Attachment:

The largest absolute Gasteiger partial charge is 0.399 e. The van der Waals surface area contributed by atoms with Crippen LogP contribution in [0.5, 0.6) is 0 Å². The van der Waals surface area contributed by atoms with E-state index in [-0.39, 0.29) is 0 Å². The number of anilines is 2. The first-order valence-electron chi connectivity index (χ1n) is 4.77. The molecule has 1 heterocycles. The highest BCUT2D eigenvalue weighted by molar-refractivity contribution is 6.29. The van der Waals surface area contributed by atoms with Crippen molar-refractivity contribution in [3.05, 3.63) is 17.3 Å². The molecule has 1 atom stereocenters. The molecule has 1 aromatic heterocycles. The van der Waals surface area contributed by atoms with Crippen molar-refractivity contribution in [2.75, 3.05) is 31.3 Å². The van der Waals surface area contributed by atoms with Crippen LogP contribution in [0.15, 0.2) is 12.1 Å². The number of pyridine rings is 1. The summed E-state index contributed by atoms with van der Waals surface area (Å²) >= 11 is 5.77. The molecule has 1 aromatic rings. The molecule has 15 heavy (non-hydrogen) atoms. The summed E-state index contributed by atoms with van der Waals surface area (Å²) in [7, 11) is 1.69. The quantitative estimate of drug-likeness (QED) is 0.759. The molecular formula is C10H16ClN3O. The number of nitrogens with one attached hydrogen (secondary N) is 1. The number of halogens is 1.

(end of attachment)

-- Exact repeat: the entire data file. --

The largest absolute Gasteiger partial charge is 0.399 e. The van der Waals surface area contributed by atoms with Crippen LogP contribution in [0.5, 0.6) is 0 Å². The van der Waals surface area contributed by atoms with E-state index in [-0.39, 0.29) is 0 Å². The number of anilines is 2. The first-order valence-electron chi connectivity index (χ1n) is 4.77. The molecule has 1 heterocycles. The highest BCUT2D eigenvalue weighted by molar-refractivity contribution is 6.29. The van der Waals surface area contributed by atoms with Crippen molar-refractivity contribution in [3.05, 3.63) is 17.3 Å². The molecule has 1 atom stereocenters. The molecule has 1 aromatic heterocycles. The van der Waals surface area contributed by atoms with Crippen molar-refractivity contribution in [2.75, 3.05) is 31.3 Å². The van der Waals surface area contributed by atoms with Crippen LogP contribution in [0.15, 0.2) is 12.1 Å². The number of pyridine rings is 1. The summed E-state index contributed by atoms with van der Waals surface area (Å²) >= 11 is 5.77. The molecule has 1 aromatic rings. The molecule has 15 heavy (non-hydrogen) atoms. The summed E-state index contributed by atoms with van der Waals surface area (Å²) in [7, 11) is 1.69. The quantitative estimate of drug-likeness (QED) is 0.759. The molecular formula is C10H16ClN3O. The number of nitrogens with one attached hydrogen (secondary N) is 1. The number of halogens is 1.